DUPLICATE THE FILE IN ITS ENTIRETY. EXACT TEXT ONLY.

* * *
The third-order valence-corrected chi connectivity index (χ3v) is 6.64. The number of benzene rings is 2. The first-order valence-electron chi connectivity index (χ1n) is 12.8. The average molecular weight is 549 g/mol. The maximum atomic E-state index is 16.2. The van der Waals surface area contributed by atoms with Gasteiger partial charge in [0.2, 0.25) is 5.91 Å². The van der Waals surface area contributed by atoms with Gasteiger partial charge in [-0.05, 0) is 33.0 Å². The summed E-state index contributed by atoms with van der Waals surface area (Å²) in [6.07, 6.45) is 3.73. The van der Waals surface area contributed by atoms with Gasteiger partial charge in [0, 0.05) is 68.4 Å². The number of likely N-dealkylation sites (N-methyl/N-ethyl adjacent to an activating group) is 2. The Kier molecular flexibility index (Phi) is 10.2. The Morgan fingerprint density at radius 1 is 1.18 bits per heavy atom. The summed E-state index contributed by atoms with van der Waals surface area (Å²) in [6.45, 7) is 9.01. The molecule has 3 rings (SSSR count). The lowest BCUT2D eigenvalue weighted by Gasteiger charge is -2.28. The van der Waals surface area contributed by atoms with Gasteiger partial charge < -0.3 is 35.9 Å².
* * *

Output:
The third-order valence-corrected chi connectivity index (χ3v) is 6.64. The number of benzene rings is 2. The first-order valence-electron chi connectivity index (χ1n) is 12.8. The average molecular weight is 549 g/mol. The maximum atomic E-state index is 16.2. The van der Waals surface area contributed by atoms with Gasteiger partial charge in [0.2, 0.25) is 5.91 Å². The van der Waals surface area contributed by atoms with Gasteiger partial charge in [-0.05, 0) is 33.0 Å². The summed E-state index contributed by atoms with van der Waals surface area (Å²) in [6.07, 6.45) is 3.73. The van der Waals surface area contributed by atoms with Gasteiger partial charge in [0, 0.05) is 68.4 Å². The number of likely N-dealkylation sites (N-methyl/N-ethyl adjacent to an activating group) is 2. The Kier molecular flexibility index (Phi) is 10.2. The Morgan fingerprint density at radius 1 is 1.18 bits per heavy atom. The summed E-state index contributed by atoms with van der Waals surface area (Å²) in [6.45, 7) is 9.01. The molecule has 3 rings (SSSR count). The lowest BCUT2D eigenvalue weighted by Gasteiger charge is -2.28. The van der Waals surface area contributed by atoms with Gasteiger partial charge < -0.3 is 35.9 Å².